CLAUDE NURIDSANY & MARIE PERENNOU / SCIENCE PHOTO LIBRARY CLAUDE NURIDSANY & MARIE PERENNOU / SCIENCE PHOTO LIBRARY
The Madagascan chameleon Chamaeleo verrucosus climbing in a tree. Chameleons have several anatomical peculiarities in addition to their well-known ability to change colour. The eyes can be moved independently, and are covered by a cone- shaped scaly lid. The tongue has a sticky, clublike tip & can be shot out to a length equal to that of the body, enabling the chameleon to capture prey (stick insects & grass-hoppers) at a large distance. The toes of each foot are fused into two opposed groups and, as seen here, the tail is prehensile, both adaptions for arboreal life.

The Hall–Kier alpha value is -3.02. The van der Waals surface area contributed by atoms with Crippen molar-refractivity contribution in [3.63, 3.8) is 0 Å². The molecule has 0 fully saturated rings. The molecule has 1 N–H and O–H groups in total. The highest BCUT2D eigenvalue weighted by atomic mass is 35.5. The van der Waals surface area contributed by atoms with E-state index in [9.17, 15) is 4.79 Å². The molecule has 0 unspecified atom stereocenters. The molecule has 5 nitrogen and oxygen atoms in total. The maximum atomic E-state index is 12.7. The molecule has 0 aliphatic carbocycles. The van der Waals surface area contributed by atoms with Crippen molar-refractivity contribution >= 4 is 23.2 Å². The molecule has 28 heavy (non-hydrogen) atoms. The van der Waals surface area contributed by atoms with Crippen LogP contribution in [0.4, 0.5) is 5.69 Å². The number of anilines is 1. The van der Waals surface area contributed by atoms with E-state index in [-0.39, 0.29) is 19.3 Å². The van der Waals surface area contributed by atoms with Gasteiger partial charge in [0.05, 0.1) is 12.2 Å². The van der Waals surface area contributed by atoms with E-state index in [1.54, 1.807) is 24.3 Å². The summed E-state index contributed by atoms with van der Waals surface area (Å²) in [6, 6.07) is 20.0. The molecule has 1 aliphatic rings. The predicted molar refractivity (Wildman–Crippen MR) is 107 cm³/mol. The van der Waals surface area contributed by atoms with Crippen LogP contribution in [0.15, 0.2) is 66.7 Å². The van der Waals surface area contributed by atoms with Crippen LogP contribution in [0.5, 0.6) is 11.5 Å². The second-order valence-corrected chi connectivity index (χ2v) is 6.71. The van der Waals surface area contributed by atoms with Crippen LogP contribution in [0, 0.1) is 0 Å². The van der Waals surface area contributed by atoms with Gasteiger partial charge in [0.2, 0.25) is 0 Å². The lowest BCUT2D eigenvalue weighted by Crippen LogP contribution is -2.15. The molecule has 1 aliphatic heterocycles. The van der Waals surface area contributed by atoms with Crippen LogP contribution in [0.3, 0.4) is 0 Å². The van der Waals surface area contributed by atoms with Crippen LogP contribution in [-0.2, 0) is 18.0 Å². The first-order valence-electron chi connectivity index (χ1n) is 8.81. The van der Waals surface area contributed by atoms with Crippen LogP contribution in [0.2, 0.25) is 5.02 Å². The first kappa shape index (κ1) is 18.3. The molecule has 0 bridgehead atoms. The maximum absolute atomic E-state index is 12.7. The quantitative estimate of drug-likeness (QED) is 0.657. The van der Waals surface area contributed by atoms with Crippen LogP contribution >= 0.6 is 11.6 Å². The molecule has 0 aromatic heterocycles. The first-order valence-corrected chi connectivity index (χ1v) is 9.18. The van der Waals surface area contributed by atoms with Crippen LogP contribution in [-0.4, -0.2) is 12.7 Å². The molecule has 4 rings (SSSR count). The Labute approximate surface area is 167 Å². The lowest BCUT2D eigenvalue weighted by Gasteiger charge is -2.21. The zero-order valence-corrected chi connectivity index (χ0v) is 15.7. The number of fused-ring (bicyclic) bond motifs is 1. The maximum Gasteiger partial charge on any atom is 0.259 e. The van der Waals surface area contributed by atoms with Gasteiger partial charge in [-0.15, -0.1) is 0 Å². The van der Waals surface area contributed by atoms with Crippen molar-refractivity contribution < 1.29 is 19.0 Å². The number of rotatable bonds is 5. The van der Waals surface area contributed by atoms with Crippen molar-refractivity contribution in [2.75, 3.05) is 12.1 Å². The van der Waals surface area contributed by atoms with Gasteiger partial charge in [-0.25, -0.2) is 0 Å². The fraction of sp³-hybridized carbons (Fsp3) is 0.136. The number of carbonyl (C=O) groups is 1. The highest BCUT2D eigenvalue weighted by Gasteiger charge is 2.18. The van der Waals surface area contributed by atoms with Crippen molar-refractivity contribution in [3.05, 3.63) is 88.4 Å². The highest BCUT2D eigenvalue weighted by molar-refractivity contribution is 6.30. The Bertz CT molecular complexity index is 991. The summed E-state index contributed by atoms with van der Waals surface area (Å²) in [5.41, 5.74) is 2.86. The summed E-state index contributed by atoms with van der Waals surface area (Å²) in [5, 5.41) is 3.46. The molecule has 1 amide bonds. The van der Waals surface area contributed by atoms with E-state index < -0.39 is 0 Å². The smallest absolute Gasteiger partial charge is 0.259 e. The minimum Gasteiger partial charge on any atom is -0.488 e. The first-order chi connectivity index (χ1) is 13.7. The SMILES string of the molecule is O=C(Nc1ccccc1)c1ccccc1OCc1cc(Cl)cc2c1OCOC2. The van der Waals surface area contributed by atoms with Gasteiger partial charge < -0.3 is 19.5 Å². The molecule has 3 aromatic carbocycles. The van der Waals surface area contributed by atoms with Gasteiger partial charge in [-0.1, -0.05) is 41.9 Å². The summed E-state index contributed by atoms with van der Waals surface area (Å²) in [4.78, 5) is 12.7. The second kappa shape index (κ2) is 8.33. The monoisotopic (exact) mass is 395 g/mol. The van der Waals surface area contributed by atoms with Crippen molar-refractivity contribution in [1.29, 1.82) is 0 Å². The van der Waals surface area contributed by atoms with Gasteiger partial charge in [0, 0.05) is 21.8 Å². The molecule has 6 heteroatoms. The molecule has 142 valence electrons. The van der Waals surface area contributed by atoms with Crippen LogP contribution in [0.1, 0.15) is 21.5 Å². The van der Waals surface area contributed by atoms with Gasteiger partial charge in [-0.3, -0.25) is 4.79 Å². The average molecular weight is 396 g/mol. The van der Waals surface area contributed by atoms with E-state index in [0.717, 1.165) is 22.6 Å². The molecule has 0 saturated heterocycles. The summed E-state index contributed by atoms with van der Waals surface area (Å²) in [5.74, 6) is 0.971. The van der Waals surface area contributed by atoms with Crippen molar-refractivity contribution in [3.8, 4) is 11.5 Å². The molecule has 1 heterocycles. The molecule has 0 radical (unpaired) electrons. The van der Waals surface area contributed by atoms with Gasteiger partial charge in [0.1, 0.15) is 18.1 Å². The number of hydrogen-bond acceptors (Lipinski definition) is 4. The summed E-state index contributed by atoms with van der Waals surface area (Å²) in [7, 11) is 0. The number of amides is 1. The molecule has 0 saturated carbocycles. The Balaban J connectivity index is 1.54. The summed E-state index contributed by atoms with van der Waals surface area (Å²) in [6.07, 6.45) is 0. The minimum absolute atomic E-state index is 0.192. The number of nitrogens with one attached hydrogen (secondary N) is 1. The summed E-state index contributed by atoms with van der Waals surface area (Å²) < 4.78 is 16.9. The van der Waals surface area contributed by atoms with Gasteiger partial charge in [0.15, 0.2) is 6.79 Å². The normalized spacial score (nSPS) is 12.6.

Model release not required. Property release not required.